Today in History:

887 Series I Volume XVII-II Serial 25 - Corinth Part II


in the squadron in the shape of a steamer has a gun of some kind mounted on her, and our vessels pass up and down without molestation.

The vessels now here are the Black Hawk, Benton, Baron de Kalb, Carondelet, Louisville, Cincinnati, Mound City, Lexington, Tyler, Signal, Romeo, Juliet, Forest Rose, Rattler, Marmora; rams Monarch, Queen of the West, Swityerland, Liouness; store shift Sovereign; ordnance vessels Judge Torrence and Great Western; floating smothery Samson; tug-boat Champion, and six small tugs and two mortars, water-logged.

The health of the squadron is improving. The hospital ship is on her way down here.

I have the honor to be, very respectfully, your obedient servant,


Acting Rear-Admiral, Commanding Mississippi Squadron.

[Inclosure Numbers 3.]


Yazoo River, January 3, 1863.


Secretary of the Navy, Washington, D. C.:

SIR: The army has changed its position, which it was obliged to do, owing to the heavy rains. The men have been without shelter for five days, the rain at times coming down in torrents. It was impossible for any army to work under the circumstances. They failed in the first assault only because the supporting division did not come up to this work, and the reserve fired (it is said) int our own men. Could the first division have held the batteries which they took for three minutes longer, our army could have commanded the hills back of Vicksburg. So desperate were the rebels that they fired grape and canister into and through their own retreating men, and mowed them down by the dozens. The point of attack, at one time practicable, was no longer os after the assault of our army. It was rendered impassable by abatis and stockades. It was then determined by General Sherman and myself to attempt the forts on the Yazoo, at Drumgould' Bluff, by a night attack. Ten thousand men were to have been thrown right at the foot of the cliffs, risking the loss of the transports, while all the iron-clads were to open fire on the batteries and try and since them temporarily. The ram Lioness, under Colonel Ellet, was fitted with an apparatus for breaking torpedo wires, and was to go ahead and clear the way. Colonel Ellet was also provided with fifteen torpedoes, to blow up the raft and enable the vessels to get by, if possible. This desperate duty he took upon himself cheerfully, and no doubt would have performed it well had the opportunity occurred.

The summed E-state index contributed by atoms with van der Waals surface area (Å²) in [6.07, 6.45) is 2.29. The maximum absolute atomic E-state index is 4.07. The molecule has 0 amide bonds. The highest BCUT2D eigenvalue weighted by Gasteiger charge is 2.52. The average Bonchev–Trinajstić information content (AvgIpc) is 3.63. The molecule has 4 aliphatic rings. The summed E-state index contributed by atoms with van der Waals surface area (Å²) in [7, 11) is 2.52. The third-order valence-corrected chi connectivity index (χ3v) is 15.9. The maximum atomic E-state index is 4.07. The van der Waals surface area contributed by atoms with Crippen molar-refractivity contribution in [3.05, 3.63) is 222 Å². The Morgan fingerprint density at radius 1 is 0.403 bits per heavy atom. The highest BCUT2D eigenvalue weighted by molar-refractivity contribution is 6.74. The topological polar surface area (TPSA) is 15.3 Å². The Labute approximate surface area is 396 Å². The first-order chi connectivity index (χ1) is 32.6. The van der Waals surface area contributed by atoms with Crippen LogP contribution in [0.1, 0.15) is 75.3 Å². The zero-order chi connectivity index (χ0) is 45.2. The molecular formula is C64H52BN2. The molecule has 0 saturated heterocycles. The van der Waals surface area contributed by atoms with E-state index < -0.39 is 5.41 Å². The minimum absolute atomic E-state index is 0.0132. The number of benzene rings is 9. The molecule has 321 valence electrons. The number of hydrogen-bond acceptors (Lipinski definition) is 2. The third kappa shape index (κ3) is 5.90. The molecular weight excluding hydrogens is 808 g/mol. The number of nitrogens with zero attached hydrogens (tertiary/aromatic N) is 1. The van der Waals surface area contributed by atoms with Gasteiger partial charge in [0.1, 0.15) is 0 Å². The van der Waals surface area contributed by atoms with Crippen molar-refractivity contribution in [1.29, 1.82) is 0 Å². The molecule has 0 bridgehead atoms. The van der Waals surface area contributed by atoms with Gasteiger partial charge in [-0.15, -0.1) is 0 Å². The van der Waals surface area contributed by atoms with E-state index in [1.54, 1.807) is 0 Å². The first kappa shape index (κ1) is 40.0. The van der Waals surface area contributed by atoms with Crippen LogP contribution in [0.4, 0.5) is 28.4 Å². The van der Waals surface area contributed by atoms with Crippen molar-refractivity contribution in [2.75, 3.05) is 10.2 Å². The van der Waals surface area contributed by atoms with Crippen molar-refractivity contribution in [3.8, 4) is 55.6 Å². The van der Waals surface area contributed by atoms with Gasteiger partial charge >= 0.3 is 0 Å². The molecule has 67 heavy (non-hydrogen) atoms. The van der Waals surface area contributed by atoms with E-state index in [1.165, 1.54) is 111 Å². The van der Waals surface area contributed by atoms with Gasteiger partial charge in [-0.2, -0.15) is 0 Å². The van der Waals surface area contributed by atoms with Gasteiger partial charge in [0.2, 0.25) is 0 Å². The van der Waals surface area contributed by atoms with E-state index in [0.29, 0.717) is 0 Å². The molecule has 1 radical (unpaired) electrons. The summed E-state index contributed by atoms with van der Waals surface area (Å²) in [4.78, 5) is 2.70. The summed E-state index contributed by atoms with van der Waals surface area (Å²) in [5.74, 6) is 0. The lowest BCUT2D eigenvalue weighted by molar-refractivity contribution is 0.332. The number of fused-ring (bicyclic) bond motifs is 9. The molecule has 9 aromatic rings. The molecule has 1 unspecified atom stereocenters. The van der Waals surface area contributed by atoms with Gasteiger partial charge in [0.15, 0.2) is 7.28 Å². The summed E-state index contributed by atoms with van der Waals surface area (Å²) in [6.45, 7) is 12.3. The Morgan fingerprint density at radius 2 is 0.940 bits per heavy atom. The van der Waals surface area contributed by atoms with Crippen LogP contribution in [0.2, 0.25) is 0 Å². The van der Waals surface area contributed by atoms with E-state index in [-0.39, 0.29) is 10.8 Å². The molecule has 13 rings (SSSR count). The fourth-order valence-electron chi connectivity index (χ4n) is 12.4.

The details of the expedition were left to me, and it was all ready to start at 3.30 a. m. A dense fog unfortunately set in at midnight and lasted until morning, when it was too late to start. It was so thick that vessels could not move; men could not see each other at 10 paces. The river is too weir for operations in clear weather, much less in a fog. After the fog, there was, in the afternoon, every indication of a long and heavy rain. The general very wisely embarked his whole army, without being disturbed by the enemy, and is now lying 5 miles above Vicksburg, waiting for good weather and for McClernand to take command. The latter arrived before the army left its position, and approved the change. As we left, the rain poured down in torrents, and will continue to do so for some time longer rendering land operations perfectly impracticable. While the army leaders are deciding what to